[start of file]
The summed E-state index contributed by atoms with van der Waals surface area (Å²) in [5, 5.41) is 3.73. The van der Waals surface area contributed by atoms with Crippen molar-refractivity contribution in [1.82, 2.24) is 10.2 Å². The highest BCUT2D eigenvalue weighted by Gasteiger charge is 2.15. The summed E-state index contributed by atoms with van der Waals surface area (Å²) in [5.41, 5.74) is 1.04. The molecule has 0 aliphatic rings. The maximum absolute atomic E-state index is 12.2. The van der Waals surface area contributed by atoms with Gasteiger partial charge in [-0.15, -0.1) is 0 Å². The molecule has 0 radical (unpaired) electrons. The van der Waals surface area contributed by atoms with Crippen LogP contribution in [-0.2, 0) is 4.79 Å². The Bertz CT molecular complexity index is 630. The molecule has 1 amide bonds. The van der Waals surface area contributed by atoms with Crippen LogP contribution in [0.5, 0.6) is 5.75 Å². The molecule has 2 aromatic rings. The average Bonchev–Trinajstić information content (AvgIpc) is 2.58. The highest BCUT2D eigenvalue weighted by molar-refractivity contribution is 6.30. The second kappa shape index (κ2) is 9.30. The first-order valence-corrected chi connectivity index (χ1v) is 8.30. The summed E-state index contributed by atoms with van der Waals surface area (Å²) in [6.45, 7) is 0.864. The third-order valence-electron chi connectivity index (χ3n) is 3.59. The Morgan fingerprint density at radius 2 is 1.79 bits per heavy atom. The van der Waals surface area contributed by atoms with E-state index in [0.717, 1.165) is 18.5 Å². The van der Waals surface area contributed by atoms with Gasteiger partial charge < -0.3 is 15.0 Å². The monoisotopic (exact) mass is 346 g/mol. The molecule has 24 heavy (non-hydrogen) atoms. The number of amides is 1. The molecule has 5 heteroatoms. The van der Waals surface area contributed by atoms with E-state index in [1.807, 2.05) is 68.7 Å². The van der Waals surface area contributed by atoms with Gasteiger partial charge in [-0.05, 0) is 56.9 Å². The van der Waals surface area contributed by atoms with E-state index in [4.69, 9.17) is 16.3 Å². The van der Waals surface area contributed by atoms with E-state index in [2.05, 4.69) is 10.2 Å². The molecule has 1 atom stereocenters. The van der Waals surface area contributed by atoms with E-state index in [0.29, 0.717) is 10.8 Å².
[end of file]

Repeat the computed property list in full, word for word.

The summed E-state index contributed by atoms with van der Waals surface area (Å²) in [5, 5.41) is 3.73. The van der Waals surface area contributed by atoms with Crippen molar-refractivity contribution in [1.82, 2.24) is 10.2 Å². The highest BCUT2D eigenvalue weighted by Gasteiger charge is 2.15. The summed E-state index contributed by atoms with van der Waals surface area (Å²) in [5.41, 5.74) is 1.04. The molecule has 0 aliphatic rings. The maximum absolute atomic E-state index is 12.2. The van der Waals surface area contributed by atoms with Gasteiger partial charge in [-0.15, -0.1) is 0 Å². The molecule has 0 radical (unpaired) electrons. The van der Waals surface area contributed by atoms with Crippen LogP contribution in [-0.2, 0) is 4.79 Å². The Bertz CT molecular complexity index is 630. The molecule has 1 amide bonds. The van der Waals surface area contributed by atoms with Crippen LogP contribution in [0.5, 0.6) is 5.75 Å². The molecule has 2 aromatic rings. The average Bonchev–Trinajstić information content (AvgIpc) is 2.58. The highest BCUT2D eigenvalue weighted by molar-refractivity contribution is 6.30. The second kappa shape index (κ2) is 9.30. The first-order valence-corrected chi connectivity index (χ1v) is 8.30. The summed E-state index contributed by atoms with van der Waals surface area (Å²) in [6.45, 7) is 0.864. The third-order valence-electron chi connectivity index (χ3n) is 3.59. The Morgan fingerprint density at radius 2 is 1.79 bits per heavy atom. The van der Waals surface area contributed by atoms with E-state index in [0.717, 1.165) is 18.5 Å². The van der Waals surface area contributed by atoms with Gasteiger partial charge < -0.3 is 15.0 Å². The monoisotopic (exact) mass is 346 g/mol. The molecule has 24 heavy (non-hydrogen) atoms. The number of amides is 1. The molecule has 5 heteroatoms. The van der Waals surface area contributed by atoms with E-state index in [1.807, 2.05) is 68.7 Å². The van der Waals surface area contributed by atoms with Gasteiger partial charge in [-0.05, 0) is 56.9 Å². The van der Waals surface area contributed by atoms with E-state index in [4.69, 9.17) is 16.3 Å². The van der Waals surface area contributed by atoms with E-state index in [2.05, 4.69) is 10.2 Å². The molecule has 1 atom stereocenters. The van der Waals surface area contributed by atoms with E-state index in [0.29, 0.717) is 10.8 Å².